Tag Archives: knockoffs

Counterfeited accessories are everywhere. Prevent Hacking with Authentication.

Battery packs, printer cartridges and refrigerator water filters are just a few examples of critical consumable accessories that make appliances and devices function properly.  With their limited lifespan, hundreds of millions of these consumable accessories are manufactured and sold every year. This makes these items a lucrative target for unsavory companies that want to get in on the action with their cheap knockoffs.  “According to The World Health Organization (WHO), 6% to 8% of the total medical device market is comprised of counterfeit goods.” As a result, billions of dollars can be lost by their rightful owners, the OEMs, and, sometimes, consumers can be impacted by subpar quality and incompatibility with their appliances or devices.  When a consumer’s experience is soured due to the use of unauthorized accessories, fingers are often wrongfully pointed at the OEMs, accusing them of building shoddy products when, in fact, the problem is caused by the knockoffs.  At this point, brand equities along with the valuable trust forged between the company and its customers have already been damaged.  As an OEM, one easy way that you can protect your consumable accessories is by designing into them a low-cost security chip, which protects against cloning, counterfeiting and other security breaches.

 

Protecting your revenue stream

From MP3 players to smartphones to tablets, our mobile devices are becoming smarter and more connected by the day. Because these devices can do more for us, we are using them more and, as a result, need to charge them more frequently. In keeping with our on-the-go lifestyles, we’re charging our mobile devices wherever we are, often with any charging cable available. Indeed, accessories are usually a big source of revenue for equipment companies—often, a charging cable can be developed at a cost of just a few bucks but is sold for as much as $20. Some unsavory companies exploit the lack of protection on this equipment by coming out with knockoffs that sell for a fraction of the price that the equipment companies charge.  Sounds great for consumers, but often, not only do the OEMs suffer from revenue loss, the consumers end up spending money on subpar products. Knockoff charging cables could result in longer charge times, have a much shorter lifespan or even damage the devices they are connected to.  OEMs are also exposed to much greater liabilities by allowing knockoffs of their products to be available in the marketplace.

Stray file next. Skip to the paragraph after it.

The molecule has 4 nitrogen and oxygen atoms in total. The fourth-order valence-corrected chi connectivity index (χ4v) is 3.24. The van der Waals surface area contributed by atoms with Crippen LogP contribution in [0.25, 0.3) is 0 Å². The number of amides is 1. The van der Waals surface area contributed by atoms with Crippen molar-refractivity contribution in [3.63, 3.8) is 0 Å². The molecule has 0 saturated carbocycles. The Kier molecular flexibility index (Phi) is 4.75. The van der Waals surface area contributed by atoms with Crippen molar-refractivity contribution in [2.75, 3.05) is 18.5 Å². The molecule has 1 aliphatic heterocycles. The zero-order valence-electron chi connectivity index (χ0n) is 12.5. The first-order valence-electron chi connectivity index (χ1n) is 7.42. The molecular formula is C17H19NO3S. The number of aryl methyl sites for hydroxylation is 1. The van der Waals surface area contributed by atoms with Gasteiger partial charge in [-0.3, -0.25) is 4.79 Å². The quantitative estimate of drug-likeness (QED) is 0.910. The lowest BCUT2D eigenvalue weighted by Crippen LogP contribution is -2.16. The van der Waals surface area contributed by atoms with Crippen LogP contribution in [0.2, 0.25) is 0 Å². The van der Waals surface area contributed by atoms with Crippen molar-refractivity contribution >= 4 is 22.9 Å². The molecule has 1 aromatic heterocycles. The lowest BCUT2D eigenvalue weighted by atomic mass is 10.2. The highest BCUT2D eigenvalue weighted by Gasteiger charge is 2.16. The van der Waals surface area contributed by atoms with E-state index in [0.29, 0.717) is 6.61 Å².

There’s an easy enough way for companies to protect their investment and limit their liability exposures—implementing a security chip into their designs. By choosing a turnkey security chip that is robust and easy to integrate, OEMs can protect against cloning, counterfeiting and other piracy attacks.